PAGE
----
A company may start out doing business only in the United States, but it will quickly—usually more quickly than it’s ready to handle—get pressure from its distributors to open operations in other countries. A company must consider the issues that arise when this happens. You can’t know which countries you’ll end up doing business in, so you need to build a framework flexible enough to account for international considerations. This will affect not only product, but also culture and compensation. It is something that every company needs to consider carefully because it touches all aspects of the business.
One mistake that companies make is to assume that once they understand how to compensate U.S. distributors, they can simply replicate the model around the world. This doesn’t work; in different countries distributors have different responsibilities and the company must account for these.
In North America, network marketing has become a virtual subset of the e-commerce industry. This means that once a distributor brings in a customer, the customer buys directly from the company from that point forward. However, this isn’t true in Mexico or South Asia, where a distributor is still involved in physically distributing the product. In those countries, the distributor has much more work to do in servicing the customer and getting the product to them. The compensation plan must compensate for these activities.
At InfoTrax, we categorize markets into three groups:
E-Commerce markets. ($35,000 per capita GDP) A lot of what makes “modern” compensation plans modern is the fact that we have relieved distributors of the need to do the physical distribution and inventory maintenance. Modern compensation plans that only pay for customer acquisition—paying a higher percentage when you first get the customer and then a significant decrease going forward—flourish in e-commerce markets. E-commerce markets are consumer driven societies with universal internet access, credit cards, and secure shipping.
Examples of e-commerce markets would be the United States, Canada, Japan, and Western Europe. Most of the orders are placed by e-commerce. Commissions are paid more for customer acquisition than for servicing the customer.
Traditional markets. ($10,000-$35,000 per capita GDP) In a traditional market, some of the conveniences of an e-commerce market exist, but there is still more work for the distributor. The real difference between these two market tiers is not whether or not the technology is available, but how the technology is commonly used. It may be common for people to have credit cards and internet access but not common for people to use them for every day purchases.
In-person distribution markets. ($10,000 per capita GDP) In-person distribution markets require the distributor to go to the company office, pick up the product, and deliver it to their customers. Orders are often paid for in cash.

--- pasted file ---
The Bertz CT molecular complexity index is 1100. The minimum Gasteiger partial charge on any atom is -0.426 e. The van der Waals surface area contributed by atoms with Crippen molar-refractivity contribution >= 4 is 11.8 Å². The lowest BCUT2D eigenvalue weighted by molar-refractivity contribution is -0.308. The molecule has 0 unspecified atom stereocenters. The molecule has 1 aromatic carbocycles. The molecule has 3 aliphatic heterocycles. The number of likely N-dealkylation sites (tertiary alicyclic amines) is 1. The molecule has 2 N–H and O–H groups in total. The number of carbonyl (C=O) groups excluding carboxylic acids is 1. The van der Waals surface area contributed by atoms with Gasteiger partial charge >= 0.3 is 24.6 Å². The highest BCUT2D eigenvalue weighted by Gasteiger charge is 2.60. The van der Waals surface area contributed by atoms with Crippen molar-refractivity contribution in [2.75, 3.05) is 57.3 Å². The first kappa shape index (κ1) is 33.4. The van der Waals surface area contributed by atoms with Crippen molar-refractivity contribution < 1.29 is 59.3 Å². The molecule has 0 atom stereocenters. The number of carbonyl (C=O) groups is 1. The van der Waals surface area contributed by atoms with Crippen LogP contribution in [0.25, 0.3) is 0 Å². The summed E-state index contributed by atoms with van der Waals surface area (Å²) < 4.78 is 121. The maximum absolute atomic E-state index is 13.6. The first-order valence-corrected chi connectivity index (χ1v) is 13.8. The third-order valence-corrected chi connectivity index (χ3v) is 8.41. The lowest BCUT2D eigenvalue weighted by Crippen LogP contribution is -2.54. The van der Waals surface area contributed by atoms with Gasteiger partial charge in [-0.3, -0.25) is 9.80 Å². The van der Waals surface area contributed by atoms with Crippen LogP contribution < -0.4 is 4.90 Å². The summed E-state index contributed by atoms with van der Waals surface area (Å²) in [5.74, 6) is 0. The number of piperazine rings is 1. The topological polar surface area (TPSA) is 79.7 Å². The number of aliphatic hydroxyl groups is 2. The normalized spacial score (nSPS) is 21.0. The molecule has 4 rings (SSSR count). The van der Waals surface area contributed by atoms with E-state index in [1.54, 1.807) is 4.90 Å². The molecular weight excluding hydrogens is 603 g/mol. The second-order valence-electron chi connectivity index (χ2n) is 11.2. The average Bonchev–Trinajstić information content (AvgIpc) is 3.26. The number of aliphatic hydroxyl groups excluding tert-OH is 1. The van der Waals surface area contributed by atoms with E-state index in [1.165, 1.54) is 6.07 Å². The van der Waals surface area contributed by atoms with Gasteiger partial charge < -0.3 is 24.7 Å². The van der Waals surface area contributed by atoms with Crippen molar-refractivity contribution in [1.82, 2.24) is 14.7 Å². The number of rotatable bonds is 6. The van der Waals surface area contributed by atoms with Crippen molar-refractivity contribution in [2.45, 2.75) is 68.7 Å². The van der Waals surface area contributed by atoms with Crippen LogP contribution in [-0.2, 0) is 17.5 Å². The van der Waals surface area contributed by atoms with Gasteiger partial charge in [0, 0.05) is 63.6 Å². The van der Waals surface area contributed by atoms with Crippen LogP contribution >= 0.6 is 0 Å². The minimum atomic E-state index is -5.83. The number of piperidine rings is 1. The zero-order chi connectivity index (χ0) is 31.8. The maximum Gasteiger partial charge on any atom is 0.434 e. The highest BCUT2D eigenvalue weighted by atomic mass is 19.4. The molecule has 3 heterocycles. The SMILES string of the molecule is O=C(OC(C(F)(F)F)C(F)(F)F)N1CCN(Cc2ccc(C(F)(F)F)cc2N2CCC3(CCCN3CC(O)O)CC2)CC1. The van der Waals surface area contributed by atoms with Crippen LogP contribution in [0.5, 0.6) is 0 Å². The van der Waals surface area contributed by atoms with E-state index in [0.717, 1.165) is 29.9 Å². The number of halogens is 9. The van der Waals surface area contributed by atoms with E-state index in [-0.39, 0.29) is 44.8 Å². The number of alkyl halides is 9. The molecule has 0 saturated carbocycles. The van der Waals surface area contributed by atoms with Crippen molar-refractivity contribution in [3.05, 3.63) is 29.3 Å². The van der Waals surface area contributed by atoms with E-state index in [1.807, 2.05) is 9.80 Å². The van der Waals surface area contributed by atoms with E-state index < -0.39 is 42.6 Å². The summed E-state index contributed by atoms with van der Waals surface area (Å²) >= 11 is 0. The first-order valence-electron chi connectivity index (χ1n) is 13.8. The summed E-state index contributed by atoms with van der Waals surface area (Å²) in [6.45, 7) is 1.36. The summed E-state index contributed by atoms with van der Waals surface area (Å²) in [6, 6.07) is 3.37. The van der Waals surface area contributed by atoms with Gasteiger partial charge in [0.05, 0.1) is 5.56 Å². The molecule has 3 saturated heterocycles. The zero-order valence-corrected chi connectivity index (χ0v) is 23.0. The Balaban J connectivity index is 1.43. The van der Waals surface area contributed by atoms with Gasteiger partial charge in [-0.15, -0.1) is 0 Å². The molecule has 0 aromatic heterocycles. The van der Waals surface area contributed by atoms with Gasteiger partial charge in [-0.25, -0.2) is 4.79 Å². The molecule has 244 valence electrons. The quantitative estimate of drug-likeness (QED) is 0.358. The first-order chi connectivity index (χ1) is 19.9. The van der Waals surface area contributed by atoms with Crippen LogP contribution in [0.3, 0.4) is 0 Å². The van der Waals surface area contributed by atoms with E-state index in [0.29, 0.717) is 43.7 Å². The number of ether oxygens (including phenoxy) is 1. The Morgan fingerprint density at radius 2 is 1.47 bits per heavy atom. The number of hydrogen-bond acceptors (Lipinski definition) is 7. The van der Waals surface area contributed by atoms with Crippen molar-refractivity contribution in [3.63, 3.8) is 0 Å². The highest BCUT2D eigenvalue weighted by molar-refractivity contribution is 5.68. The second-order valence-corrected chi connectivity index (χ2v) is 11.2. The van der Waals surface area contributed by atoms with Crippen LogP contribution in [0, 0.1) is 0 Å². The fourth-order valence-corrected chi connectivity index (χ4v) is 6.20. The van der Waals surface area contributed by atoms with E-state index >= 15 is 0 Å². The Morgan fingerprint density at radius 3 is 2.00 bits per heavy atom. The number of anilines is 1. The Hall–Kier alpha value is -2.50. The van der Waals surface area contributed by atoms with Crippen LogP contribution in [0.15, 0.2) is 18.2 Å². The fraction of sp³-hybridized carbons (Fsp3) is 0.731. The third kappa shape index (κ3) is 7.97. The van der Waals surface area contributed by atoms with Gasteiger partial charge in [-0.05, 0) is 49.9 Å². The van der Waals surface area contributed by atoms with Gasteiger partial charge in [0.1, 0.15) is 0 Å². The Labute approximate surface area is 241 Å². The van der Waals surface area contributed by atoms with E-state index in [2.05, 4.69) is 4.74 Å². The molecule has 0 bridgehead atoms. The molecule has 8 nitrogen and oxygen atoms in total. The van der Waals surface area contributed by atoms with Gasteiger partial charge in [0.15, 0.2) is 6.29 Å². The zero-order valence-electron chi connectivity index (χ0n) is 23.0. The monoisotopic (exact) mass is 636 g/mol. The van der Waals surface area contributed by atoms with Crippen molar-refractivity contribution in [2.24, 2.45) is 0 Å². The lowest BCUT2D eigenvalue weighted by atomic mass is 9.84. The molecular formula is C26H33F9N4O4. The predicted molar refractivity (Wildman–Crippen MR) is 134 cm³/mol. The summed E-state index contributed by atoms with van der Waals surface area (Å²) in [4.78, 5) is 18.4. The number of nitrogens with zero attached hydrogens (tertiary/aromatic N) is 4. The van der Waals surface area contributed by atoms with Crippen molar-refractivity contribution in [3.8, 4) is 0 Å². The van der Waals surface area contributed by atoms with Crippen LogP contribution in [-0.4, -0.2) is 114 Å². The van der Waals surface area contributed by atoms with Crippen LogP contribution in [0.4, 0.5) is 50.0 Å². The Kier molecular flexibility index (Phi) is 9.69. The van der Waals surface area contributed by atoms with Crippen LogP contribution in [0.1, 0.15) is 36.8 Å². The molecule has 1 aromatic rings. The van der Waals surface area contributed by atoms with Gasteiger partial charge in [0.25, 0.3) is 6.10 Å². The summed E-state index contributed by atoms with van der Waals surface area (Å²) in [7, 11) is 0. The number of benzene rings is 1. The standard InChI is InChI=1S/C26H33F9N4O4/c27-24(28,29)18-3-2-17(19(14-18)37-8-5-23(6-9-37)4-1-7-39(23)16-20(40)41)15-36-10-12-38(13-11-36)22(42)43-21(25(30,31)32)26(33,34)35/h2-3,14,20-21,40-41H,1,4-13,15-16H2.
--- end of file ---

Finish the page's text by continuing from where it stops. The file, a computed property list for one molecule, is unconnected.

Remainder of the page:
To roughly determine which type of market a country has, look at the per capita GDP of each country. You can find a country’s GDP and population in the CIA World Factbook. To get a country’s per capita GDP, divide the GDP by the population.
When world-wide integrated commissions first came on the scene, companies had the same compensation plan everywhere in the world. But companies soon realized that when it comes to commissions, one size does not fit all. In reality, there should be parts of the plan that are the same everywhere, but when a company moves into traditional markets and in-person distribution markets, the plan must push more money to those people who are doing the work up front. Additionally, it may need to protect the distributors’ retail profit with things such as barriers to entry, etc.
Your distributors’ needs will be determined by:
• Internet use
• Credit card use
• Access to inexpensive and secure shipping
In markets where these things don’t exist, sales people have to revert to taking orders from the consumer, picking up the product and delivering it to the consumer. It may have to be a cash transaction because of the lack of a credit card infrastructure. In cases like this, a company has to pay more in front-end commissions because the sales person is doing more work, and less in leadership commissions because the company is more about providing a base level of income.
Thinking about markets in these segments is helpful for getting a general sense of what varies, but different countries in the same tier may also have different needs from each other. Some of these needs are determined by:
• Socioeconomic issues
• Government regulations
Some countries place legal restrictions on direct sales. For example, Korea only allows a maximum 38.5% payout, and some countries frown on plans that pay too many levels.
The market types are just general guidelines to help with expansion into a new country. When a company actually expands into a new country, it needs to determine all of the actual considerations (e.g. how is a business transacted? how much is e-commerce or online? can you use the customer acquisition model or do you need to use the distributor as a sales person model?). A compensation plan needs to be flexible enough to accommodate different markets because a company never knows what countries it will end up doing business in.
This article is an adapted excerpt from Mark Rawlins’ book From Commission Plan to Compensation Strategy. Give it a read if you want even more information about the direct selling industry.